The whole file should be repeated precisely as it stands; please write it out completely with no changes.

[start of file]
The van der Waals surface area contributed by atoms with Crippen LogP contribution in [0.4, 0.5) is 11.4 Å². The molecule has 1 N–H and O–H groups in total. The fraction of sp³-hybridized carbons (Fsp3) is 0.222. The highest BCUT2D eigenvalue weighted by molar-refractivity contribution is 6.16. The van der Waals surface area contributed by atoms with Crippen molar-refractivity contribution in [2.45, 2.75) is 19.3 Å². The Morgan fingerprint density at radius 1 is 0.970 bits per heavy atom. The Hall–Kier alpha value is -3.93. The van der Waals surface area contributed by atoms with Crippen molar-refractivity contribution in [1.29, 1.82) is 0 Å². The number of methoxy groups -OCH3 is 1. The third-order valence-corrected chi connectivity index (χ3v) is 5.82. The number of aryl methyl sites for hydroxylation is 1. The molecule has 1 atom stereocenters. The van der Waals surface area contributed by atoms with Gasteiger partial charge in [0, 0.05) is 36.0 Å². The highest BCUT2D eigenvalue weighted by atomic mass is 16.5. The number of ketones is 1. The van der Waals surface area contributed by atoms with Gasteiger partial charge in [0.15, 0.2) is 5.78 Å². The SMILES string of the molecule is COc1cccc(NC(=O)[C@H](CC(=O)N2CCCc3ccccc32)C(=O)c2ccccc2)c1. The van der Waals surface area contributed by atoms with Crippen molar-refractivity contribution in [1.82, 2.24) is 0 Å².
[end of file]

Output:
The van der Waals surface area contributed by atoms with Crippen LogP contribution in [0.4, 0.5) is 11.4 Å². The molecule has 1 N–H and O–H groups in total. The fraction of sp³-hybridized carbons (Fsp3) is 0.222. The highest BCUT2D eigenvalue weighted by molar-refractivity contribution is 6.16. The van der Waals surface area contributed by atoms with Crippen molar-refractivity contribution in [2.45, 2.75) is 19.3 Å². The Morgan fingerprint density at radius 1 is 0.970 bits per heavy atom. The Hall–Kier alpha value is -3.93. The van der Waals surface area contributed by atoms with Crippen molar-refractivity contribution in [1.29, 1.82) is 0 Å². The number of methoxy groups -OCH3 is 1. The third-order valence-corrected chi connectivity index (χ3v) is 5.82. The number of aryl methyl sites for hydroxylation is 1. The molecule has 1 atom stereocenters. The van der Waals surface area contributed by atoms with Gasteiger partial charge in [0, 0.05) is 36.0 Å². The highest BCUT2D eigenvalue weighted by atomic mass is 16.5. The number of ketones is 1. The van der Waals surface area contributed by atoms with Gasteiger partial charge in [0.15, 0.2) is 5.78 Å². The SMILES string of the molecule is COc1cccc(NC(=O)[C@H](CC(=O)N2CCCc3ccccc32)C(=O)c2ccccc2)c1. The van der Waals surface area contributed by atoms with Crippen molar-refractivity contribution in [1.82, 2.24) is 0 Å².